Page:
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#1 posted 05-26-2011 04:50 AM
Paint the horse but don’t paint the mane an tail its to purdy;) Looking good William. Now build 19 more and I will stop by city park and commandeer a merry go round;) Say your getting pretty good at scrollin that hair, think you could woop up a wig;) I think I am going to run away now. Three bad jokes and its late. Nice nail guns you got there. Nice horse and glad to have you in the shop again.
-- Superdav "No matter where you go - there you are." http://chiselandforge.com
2595 posts in 1865 days
#2 posted 05-26-2011 04:51 AM
That sure does the trick and saves a heck of a lot of time, I know, I have a set of 3 too and I love them. They make multiple nailings a breeze and you don’t need 3 hands to hold the piece, the nail and hammer too!
Your latest pony/horse/unicorn? looks good so far. I would like to see it in full color when it’s done!
Erwin, Jacksonville, FL
-- Erwin, Jacksonville, FL
1194 posts in 1683 days
#3 posted 05-26-2011 05:06 AM
Lookin’ great. I like your Dad’s day present too. Yeah, a poor depth adjustment is such a pain.
-- I came, I was conquered, I was born again. ἵνα ὦσιν ἓν
1667 posts in 1735 days
#4 posted 05-26-2011 06:01 AM
Why do I suddenly hear a calliope playing “The best night of the year” in the distance? :)
Looking very nice, William.
-- The nicer the nice, the higher the price!
#5 posted 05-26-2011 06:20 AM
Thank ya’ll. I’m glad ya like it. This one will be a carousel horse Bearpie. I think I’m going to be more satisfied with this one than I have past ones though simply because I can show the wood grains instead of painted surfaces. I’m not a fan of paint at all. SuperD and Tiny, both of ya’ll make mention of merry go rounds. I actually would love to build one. I read a book one time about a man who lovingly built a full size carousel one piece at a time in his shop over a period of about twenty years. Everything was made of wood, even the gears, except for the electric motor that run it. It was so nice that there were numerous offers, both before he completed it and after, to buy it at a very high price. He turned all offers down. After the project was complete, he then spent the next ten years decorating it tediously down to the very last perfect detail. Everyone thought he was crazy. He worked on it. He tested it to make sure everything worked correctly. He’d let people see it, but wouldn’t allow anyone to ride on it or even to sit on it. It was not revealed until he died and his will was read. His youngest son was born just as he was diagnosed with terminal cancer and given six months to live. The merry go round, carousel, that he’s now spent thirty years on (much longer than his six month life expectancy) was left in his will to his grandchildren who were toddlers at the time of his death.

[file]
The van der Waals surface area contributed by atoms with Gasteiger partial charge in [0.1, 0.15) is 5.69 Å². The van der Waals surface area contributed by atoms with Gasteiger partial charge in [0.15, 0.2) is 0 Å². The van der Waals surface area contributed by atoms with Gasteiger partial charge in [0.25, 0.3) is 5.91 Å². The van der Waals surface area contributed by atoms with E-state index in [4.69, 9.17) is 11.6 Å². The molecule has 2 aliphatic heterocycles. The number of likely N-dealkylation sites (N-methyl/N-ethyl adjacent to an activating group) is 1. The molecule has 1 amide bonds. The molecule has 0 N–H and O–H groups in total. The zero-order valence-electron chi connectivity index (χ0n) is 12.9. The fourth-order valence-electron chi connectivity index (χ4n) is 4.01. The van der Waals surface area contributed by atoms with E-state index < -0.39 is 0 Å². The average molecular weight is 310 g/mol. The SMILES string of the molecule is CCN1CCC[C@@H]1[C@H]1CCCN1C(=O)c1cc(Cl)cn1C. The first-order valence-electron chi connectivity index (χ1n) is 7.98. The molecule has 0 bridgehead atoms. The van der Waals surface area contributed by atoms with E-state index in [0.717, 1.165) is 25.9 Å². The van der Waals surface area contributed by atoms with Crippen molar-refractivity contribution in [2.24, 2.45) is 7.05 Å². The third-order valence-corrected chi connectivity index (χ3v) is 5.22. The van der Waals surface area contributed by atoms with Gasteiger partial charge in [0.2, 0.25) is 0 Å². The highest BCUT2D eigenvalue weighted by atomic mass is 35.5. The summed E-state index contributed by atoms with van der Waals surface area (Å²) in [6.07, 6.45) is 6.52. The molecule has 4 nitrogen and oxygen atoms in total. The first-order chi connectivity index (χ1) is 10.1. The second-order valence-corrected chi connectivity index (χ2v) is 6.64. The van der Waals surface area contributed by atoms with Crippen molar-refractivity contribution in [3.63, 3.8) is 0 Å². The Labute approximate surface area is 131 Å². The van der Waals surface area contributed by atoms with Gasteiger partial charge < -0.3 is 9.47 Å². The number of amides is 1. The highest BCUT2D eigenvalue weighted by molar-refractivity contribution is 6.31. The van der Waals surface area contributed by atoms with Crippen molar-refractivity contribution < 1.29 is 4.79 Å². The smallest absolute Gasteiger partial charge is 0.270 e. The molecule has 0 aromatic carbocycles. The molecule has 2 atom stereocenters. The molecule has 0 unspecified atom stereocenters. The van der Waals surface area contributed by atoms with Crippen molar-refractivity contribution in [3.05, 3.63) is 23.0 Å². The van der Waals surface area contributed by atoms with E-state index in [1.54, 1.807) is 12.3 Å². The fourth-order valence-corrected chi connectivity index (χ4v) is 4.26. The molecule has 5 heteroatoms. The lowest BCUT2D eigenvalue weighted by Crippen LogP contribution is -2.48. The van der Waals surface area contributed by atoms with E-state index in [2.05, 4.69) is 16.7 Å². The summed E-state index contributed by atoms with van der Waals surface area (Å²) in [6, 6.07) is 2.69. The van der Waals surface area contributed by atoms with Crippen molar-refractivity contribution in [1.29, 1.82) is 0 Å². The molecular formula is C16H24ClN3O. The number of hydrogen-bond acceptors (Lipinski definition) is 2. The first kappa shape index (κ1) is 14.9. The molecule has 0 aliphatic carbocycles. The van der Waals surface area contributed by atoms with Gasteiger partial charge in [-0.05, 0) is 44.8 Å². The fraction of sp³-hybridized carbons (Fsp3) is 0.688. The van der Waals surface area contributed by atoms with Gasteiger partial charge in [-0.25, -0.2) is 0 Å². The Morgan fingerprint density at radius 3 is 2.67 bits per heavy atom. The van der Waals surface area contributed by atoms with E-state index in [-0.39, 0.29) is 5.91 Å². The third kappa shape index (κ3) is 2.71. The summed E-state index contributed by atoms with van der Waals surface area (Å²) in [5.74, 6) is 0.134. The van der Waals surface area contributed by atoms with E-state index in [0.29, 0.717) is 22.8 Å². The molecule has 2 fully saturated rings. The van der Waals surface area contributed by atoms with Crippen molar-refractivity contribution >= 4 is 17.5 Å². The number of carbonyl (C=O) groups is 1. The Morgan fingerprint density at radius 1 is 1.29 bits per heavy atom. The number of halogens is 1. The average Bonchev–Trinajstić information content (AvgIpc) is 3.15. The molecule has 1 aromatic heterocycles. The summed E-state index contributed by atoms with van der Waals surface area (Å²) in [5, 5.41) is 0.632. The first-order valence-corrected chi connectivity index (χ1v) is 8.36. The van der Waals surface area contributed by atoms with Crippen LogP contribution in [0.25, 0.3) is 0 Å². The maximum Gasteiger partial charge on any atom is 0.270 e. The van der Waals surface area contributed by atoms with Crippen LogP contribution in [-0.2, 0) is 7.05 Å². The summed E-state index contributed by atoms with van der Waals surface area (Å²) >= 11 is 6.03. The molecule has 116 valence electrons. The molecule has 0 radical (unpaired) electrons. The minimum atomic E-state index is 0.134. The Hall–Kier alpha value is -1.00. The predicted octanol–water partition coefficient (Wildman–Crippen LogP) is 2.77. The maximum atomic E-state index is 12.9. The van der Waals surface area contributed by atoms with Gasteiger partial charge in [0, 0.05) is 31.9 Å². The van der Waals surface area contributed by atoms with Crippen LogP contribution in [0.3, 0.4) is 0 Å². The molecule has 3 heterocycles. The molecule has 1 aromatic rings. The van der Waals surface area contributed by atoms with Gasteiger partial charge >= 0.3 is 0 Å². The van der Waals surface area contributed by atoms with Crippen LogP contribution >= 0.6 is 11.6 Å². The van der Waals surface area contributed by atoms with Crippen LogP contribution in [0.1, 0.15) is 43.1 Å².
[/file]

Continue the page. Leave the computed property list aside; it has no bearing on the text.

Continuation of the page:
Sheila Landry (scrollgirl)
8130 posts in 1767 days
#6 posted 05-26-2011 11:41 AM
As always, I love to see the progress on what you are working on. I agree with the others – I love the natural colors of the mane and tail. All of your work is so detailed and beautiful! Nice to wake up to see it! :)
-- Designer/Artist/Teacher. Owner of Sheila Landry Designs (http://www.sheilalandrydesigns.com) Scroll saw, wood working and painting patterns and surfaces. "Knowledge is Power"
Lee A. Jesberger
6759 posts in 2826 days
#7 posted 05-26-2011 02:16 PM
Congrats on the nice Fathers Day gift.
The 23 gauge pinners are fantastic!
Very nice work.
-- by Lee A. Jesberger http://www.prowoodworkingtips.com http://www.ezee-feed.com
#8 posted 05-26-2011 03:17 PM
Lee, I never realized what an asset to the shop a 23GA nailer would be. Anyone doing very detailed work, I would recommend they rush out and buy one as soon as possible. I don’t make such recommendations often. I never realized though that an air powered nailer could shoot pins that are almost invisible. Sheila, the natural colors are what has me excited about this project. I wouldn’t be able to do that without the new nailers though. The detail pieces of the tail and head are put on with the 23GA pin nailer. You’d never notice the pins in it if you aren’t looking carefully for them. They are as small as needles. This 23GA pin nailer is one of those rare tools that will ultimately open up whole new possibilities for me. To put that into perspective, the last time I said something like that was when I first learned to use a scroll saw.
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